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Hope Hicks is leaving the White House

Though she kept a low profile, she was often in the background as scandal unfolded.

White House Communications Director and presidential advisor Hope Hicks (2nd L) arrives at the U.S. Capitol Visitors Center February 27, 2018 in Washington, DC. CREDIT: Photo by Chip Somodevilla/Getty Images
White House Communications Director and presidential advisor Hope Hicks (2nd L) arrives at the U.S. Capitol Visitors Center February 27, 2018 in Washington, DC. CREDIT: Photo by Chip Somodevilla/Getty Images

White House Communications Director Hope Hicks will be leaving her post in the coming weeks, according to a New York Times report Wednesday afternoon.

Her resignation comes just one day after she testified in front of the House Intelligence Committee for eight hours on Tuesday. During the hearing, she reportedly acknowledged to the panel that she has at times lied for President Trump, though added she has never lied about anything related to the investigation into Russian intervention in the 2016 election.

Like many other staffers, Hicks joined the Trump campaign with no political experience. She kept a low profile during her time advising Trump as both a candidate and as president, refusing requests for interviews and television appearances. But she has nevertheless found herself entwined in a number of major scandals.

Last month, The New York Times reported on a previously undisclosed conference call, about which Mark Corallo, a former spokesman for Trump’s legal team, intended to tell Special Counsel Robert Mueller.

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According to The New York Times, “Ms. Hicks said during the call that emails written by Donald Trump Jr. before the Trump Tower meeting — in which the younger Mr. Trump said he was eager to receive political dirt about Mrs. Clinton from the Russians — ‘will never get out.’ That left Mr. Corallo with concerns that Ms. Hicks could be contemplating obstructing justice, the people said.”

Hicks’ lawyer strongly denied the accusation to the Times, saying in a statement, “As most reporters know, it’s not my practice to comment in response to questions from the media. But this warrants a response,” said the lawyer, Robert P. Trout. “She never said that. And the idea that Hope Hicks ever suggested that emails or other documents would be concealed or destroyed is completely false.”

Of course, Trump Jr. himself ended up tweeting out the emails.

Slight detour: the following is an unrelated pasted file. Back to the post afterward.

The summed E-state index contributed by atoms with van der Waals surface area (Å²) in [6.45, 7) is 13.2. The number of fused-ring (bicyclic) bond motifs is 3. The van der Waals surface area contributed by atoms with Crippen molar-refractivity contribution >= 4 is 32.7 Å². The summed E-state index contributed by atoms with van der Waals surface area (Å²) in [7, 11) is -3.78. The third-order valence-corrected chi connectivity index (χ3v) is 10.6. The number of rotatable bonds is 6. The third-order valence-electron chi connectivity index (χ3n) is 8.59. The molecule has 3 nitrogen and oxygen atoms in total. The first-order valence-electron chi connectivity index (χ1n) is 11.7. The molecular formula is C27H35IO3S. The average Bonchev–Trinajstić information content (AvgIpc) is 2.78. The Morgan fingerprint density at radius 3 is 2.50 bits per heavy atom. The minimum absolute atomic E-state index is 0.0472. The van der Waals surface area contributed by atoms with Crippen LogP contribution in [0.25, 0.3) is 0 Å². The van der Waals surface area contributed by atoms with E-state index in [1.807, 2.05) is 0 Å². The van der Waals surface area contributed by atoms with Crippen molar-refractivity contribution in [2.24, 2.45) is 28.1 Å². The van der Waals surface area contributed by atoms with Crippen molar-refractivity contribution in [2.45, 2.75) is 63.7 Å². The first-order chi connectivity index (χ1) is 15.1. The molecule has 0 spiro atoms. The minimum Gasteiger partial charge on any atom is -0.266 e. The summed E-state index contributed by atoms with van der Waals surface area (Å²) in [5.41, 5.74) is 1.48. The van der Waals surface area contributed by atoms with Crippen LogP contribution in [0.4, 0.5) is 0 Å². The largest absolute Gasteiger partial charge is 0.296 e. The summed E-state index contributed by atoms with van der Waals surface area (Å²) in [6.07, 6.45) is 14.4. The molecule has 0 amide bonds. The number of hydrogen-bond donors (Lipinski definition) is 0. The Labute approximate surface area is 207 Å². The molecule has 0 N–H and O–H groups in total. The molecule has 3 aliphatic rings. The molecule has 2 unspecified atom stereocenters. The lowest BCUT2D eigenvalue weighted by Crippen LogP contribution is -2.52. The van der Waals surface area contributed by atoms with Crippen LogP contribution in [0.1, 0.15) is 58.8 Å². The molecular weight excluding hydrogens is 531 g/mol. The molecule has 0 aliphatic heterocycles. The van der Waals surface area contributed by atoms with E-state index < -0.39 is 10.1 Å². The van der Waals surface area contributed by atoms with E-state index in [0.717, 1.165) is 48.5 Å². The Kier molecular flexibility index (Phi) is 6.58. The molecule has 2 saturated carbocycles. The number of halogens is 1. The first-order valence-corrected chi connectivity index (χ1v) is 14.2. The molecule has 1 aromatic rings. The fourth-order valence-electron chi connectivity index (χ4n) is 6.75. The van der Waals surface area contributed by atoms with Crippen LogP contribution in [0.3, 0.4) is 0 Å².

During her time working for Trump, Hicks reportedly began dating former White House Staff Secretary Rob Porter, who ultimately left the White House after facing domestic abuse allegations.

When the accusations about Porter first came to light, White House Chief of Staff John Kelly released a statement expressing strong support for Porter.

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“Rob Porter is a man of true integrity and honor and I can’t say enough good things about him,” the statement said. “He is a friend, a confidante and a trusted professional. I am proud to serve alongside him.”

The next day, CNN reported that Hicks was involved in crafting the very supportive statement, regarding the serious accusations of abuse leveled against the man she was reportedly dating.

According to the New York Times, Trump sang Hicks’ praises when she announced her departure from the White House.

“Hope is outstanding and has done great work for the last three years,” Trump reportedly said. “She is as smart and thoughtful as they come, a truly great person. I will miss having her by my side, but when she approached me about pursuing other opportunities, I totally understood. I am sure we will work together again in the future.”

Hicks joins a long list of Trump staffers who have left their jobs or been fired, including another communications director, Anthony Scaramucci, who lasted just 10 days; Press Secretary Sean Spicer; former White House chief strategist Steve Bannon; and alleged Nazi sympathizer Seb Gorka. The position of Communications Director has been particularly fraught: in the 14 months since being sworn in, five different people have held the title, the same number as during the eight years of the Obama administration.